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Election 2014: How Berkeley Voted (News Analysis)
Sharp dropoff in student voting results in record low turnout

Rob Wrenn
Sunday November 30, 2014 - 08:57:00 AM

Only 40,301 ballot were cast in Berkeley in the November 4 election. This is the smallest number in any November election going back to 1980.

Only 50.4% of those registered to vote in Berkeley cast ballots, also below previous lows of 55% in 1980 and 58.9% in 2002. Turnout in Berkeley in gubernatorial elections has typically been 60% or higher since 1980. In presidential election years turnout has been even higher, with a peak turnout of 77.5% in 2008. In that year, 66,703 ballots were cast in Berkeley, 66% more than the number cast this year.

While turnout was down citywide compared to the last gubernatorial election in 2010, when 49,640 votes were cast, a sharp drop off in student voting is responsible for this year's vote falling below the previous citywide low of 41,363 votes in 2002.

Countywide, turnout was only 45.0%, and the Chronicle reported on Monday that turnout statewide was 42%, well below the previous statewide low of 50.5% in 2002.

The drop-off in votes in Berkeley is even more remarkable when you consider that between 1980 and 2010, the local population grew 9%, from 103,328 to 112,580. It has continued to grow since 2010 according the Census Bureau. So the number of people voting was down despite an increase in the number of those eligible to vote.  


Turnout in Berkeley, November Elections, 1986-2014  







Ballots Cast  


Turnout (%)  



























































































































Student Turnout  

The decline in student voting can be seen clearly in the pitifully low vote in District 7, the newly created student supermajority district south of the UC campus. Only 1805 votes were cast there. This represents a turnout of 21.0% of registered voters. The number of votes cast in District 7 is less than half the number cast in District 4, the central Berkeley district, which has a significant but smaller student population, and less than a quarter of the votes cast in District 5, a predominantly homeowner district located east of Spruce and north of Cedar, with few student residents. 

Student turnout has always been lower than non-student turnout in Berkeley, but his year it reached new lows not previously seen in November elections. In presidential elections a lot more students vote than in gubernatorial elections. 2008, the year that Obama won his first term, was a year of record high turnout in Berkeley. That year over 75% voted in two student dormitory precincts, and there was an average turnout of two-thirds in student precincts north of Dwight Way. But even at its peak in 2008, student turnout was below the citywide average turnout of 77.5%. 

Comparing the student vote this year to previous elections, the number of votes cast in seven precincts located north of Dwight Way near campus was down 59% compared to the 2010 gubernatorial election and down 83% compared to the peak-turnout 2008 presidential election. In excess of 85% of the residents of these precincts are students.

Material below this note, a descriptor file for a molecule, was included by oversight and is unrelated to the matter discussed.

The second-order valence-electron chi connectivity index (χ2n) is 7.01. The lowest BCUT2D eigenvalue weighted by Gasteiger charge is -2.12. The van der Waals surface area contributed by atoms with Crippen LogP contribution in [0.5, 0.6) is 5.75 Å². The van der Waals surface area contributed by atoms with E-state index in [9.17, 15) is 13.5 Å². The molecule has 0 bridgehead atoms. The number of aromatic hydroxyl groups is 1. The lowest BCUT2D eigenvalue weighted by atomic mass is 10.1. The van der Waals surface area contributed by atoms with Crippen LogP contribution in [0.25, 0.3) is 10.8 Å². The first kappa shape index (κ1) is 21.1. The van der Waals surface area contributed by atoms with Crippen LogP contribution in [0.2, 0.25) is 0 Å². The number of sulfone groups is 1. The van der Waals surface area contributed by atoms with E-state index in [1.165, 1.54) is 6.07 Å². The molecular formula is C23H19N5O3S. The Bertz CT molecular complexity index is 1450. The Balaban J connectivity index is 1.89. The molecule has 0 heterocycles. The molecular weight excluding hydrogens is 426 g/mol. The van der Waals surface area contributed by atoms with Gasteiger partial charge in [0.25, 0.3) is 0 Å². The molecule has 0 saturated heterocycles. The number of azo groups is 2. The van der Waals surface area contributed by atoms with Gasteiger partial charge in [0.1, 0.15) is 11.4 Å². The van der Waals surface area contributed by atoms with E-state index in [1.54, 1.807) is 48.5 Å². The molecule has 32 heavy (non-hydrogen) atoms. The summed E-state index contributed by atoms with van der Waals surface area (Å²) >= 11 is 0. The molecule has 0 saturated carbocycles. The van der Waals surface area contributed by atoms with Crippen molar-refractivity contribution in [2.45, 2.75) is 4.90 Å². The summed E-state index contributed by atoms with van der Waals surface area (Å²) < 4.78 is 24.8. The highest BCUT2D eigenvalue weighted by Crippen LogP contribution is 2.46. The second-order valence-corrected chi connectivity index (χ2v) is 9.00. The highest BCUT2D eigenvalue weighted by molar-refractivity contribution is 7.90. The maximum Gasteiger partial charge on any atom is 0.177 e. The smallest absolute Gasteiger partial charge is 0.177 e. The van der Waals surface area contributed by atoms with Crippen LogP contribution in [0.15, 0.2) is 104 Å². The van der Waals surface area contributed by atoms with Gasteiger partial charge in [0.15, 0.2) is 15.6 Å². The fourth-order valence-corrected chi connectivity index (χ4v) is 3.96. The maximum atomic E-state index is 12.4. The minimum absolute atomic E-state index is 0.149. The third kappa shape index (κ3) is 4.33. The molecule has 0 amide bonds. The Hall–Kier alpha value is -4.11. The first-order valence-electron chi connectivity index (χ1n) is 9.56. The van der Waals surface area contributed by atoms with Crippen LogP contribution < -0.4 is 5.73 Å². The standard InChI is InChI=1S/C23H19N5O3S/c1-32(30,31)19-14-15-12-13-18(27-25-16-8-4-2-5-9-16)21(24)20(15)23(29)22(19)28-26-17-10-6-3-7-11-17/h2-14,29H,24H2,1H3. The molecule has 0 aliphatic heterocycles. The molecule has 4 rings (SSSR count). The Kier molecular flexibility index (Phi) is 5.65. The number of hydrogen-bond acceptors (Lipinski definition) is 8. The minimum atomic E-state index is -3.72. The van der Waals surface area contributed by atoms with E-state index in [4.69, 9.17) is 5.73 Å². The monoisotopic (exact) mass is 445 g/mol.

The drop off is student voting was not confined to District 7. Precincts with substantial student populations like the Downtown precincts in District 4 and on the Northside precincts in District 6 also saw a sharp drop in voting that exceeded the citywide drop of 18.8% compared to 2010. In the absence of exit polls or surveys, it's impossible to say whether the students in these more mixed precincts turned out in different proportions to the precincts' non-students, but there is a clear correlation between percent of students in a precinct and the extent of the drop off in voting. 

Redistricting resulted in substantial changes to district boundaries which makes district-level turnout comparisons with previous elections problematic. But it is possible to compare turnout in clusters of precincts that kept the same boundaries. Based on that, the number of votes cast in non-student areas of the city, compared to 2010, dropped by amounts ranging from 10% for four District 5 precincts near Solano and Marin to 16% for five District 4 precincts west of MLK, with groups of precincts in Districts 1 and 8 experiencing drops of 11 or 12%. 

Why was student turnout so low this year? First and foremost, because it was not a presidential election year. But it was also low in comparison to other gubernatorial years. The absence of any hot races at the top of the ballot may help to explain it. Few people doubted that Jerry Brown would be re-elected governor and he won easily by 60%-40% according to the not quite final count. There was no U.S. Senate race this year which, with control of the Senate being hotly contested, might have inspired more students to go to the polls. This year's relatively small batch of propositions weren't as likely to stimulate voting as more controversial propositions have done in the past such as Prop 8 (anti-Gay Marriage) in 2008 or Prop 187 (anti-immigrant) in 1994. To really know the answer, you would need to survey students about their reasons for not voting.